Merefleet saw more of Mab when she was ashore than Seton did. They would meet on the quay, in old Quiller’s cottage, or in the hotel-garden, several times a day. Occasionally he would accompany them on the water, but not often. He had a notion that Seton preferred his absence, and he would not go where he felt himself to be an intruder.
Nevertheless, the primary fascination had not ceased to act upon him; the glamour of the girl’s beauty was still in his eyes something more than earthly. And there came a time when Bernard Merefleet listened with unconscious craving for the high, unmodulated voice, and smiled with a tender indulgence over the curiously naive audacity which once had made him shrink.
As for Mab, she was too eagerly interested in various matters to give more than a passing thought to the fact that the man she called Big Bear had laid aside his surliness. If she thought about it at all, it was only to conclude that their daily intercourse had worn away the outer crust of his shyness.
She was always busy—in and out of the fishermen’s cottages, where she was welcomed as an angel—to and fro on a hundred schemes, all equally interesting and equally absorbing. And Merefleet was called upon to assist. She singled him out for her friendship because he was as one apart and without interests. She drew him into her own bubbling life. She laughed at him, consulted him, enslaved him.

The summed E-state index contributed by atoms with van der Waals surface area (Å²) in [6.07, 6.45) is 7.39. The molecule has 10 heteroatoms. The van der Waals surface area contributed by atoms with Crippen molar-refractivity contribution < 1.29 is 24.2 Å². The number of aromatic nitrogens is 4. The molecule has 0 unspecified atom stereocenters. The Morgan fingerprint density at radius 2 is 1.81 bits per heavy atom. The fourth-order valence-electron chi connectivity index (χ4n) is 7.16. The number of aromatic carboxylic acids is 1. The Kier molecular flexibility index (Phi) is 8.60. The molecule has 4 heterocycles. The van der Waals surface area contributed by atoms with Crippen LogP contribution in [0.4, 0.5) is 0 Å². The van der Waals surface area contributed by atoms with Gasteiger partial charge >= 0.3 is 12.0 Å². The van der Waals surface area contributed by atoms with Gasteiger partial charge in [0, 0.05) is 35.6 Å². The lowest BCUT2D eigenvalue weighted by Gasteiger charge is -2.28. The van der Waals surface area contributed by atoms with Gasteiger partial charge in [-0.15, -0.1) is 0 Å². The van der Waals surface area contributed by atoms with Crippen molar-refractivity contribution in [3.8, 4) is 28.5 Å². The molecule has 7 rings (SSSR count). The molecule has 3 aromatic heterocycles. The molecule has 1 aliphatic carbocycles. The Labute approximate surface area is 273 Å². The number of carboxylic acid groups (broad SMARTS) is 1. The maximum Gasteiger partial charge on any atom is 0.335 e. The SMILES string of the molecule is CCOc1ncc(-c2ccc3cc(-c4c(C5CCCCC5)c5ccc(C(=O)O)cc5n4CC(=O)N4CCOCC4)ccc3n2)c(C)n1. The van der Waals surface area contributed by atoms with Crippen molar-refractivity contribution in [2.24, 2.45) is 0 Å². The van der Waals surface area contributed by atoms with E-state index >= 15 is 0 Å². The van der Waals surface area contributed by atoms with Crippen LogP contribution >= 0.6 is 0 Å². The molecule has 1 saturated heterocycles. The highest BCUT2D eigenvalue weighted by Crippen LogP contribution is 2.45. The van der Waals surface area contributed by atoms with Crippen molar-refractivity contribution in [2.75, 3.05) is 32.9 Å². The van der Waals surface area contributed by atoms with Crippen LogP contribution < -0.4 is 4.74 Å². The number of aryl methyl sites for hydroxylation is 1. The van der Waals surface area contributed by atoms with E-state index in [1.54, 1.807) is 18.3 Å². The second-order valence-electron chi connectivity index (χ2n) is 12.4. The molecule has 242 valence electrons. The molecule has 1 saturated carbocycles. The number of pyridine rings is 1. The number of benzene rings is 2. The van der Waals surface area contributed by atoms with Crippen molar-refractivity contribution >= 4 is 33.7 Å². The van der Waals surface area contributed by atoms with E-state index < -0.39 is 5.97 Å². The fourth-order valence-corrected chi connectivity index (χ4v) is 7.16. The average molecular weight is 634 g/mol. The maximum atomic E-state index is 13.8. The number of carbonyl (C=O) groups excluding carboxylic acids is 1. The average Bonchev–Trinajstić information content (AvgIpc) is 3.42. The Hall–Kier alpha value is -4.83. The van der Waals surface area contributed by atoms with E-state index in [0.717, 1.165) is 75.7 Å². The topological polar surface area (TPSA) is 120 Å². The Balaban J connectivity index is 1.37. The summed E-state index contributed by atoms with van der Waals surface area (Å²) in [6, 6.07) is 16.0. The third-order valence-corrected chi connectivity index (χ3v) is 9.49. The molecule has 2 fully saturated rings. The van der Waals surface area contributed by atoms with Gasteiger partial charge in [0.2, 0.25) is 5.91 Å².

All innocently she wove her spell about this man. He was lonely, she knew; and she, in her ardent, great-souled pity for all such, was willing to make cheerful sacrifice of her own time and strength if thus she might ease but a little the burden that galled a fellow-traveller’s shoulders.
Merefleet came upon her once standing in the sunshine with Mrs. Quiller’s baby in her arms. She beckoned him to speak to her. “Come here if you aren’t afraid of babies!” she said, displaying her charge. “Look at him, Big Bear! He’s three weeks old to-day. Isn’t he fine?”
“What do you know about babies?” said Merefleet, with his eyes on her lovely flushed face.
She nodded in her sprightly fashion, but her eyes were far away on the distant horizon, and her soul with them. “I know a lot, Big Bear,” she said.
Merefleet watched her, well pleased with the sight. She stood rocking to and fro. Her gaze was fixed and tender.
“I wonder what you see,” Merefleet said, after a pause.
Her eyes came back at once to her immediate surroundings.
“Shall I tell you, Big Bear?” she said.
“Yes,” said Merefleet, marvelling at the radiance of her face.
And, her voice hushed to a whisper, she moved a pace nearer to him and told him.
“Just a little baby friend of mine who lives over there,” she said. “I’m going to see him some day. I guess he’ll be glad, don’t you?”
“Who wouldn’t?” said Merefleet. “But that’s not the West, you know.”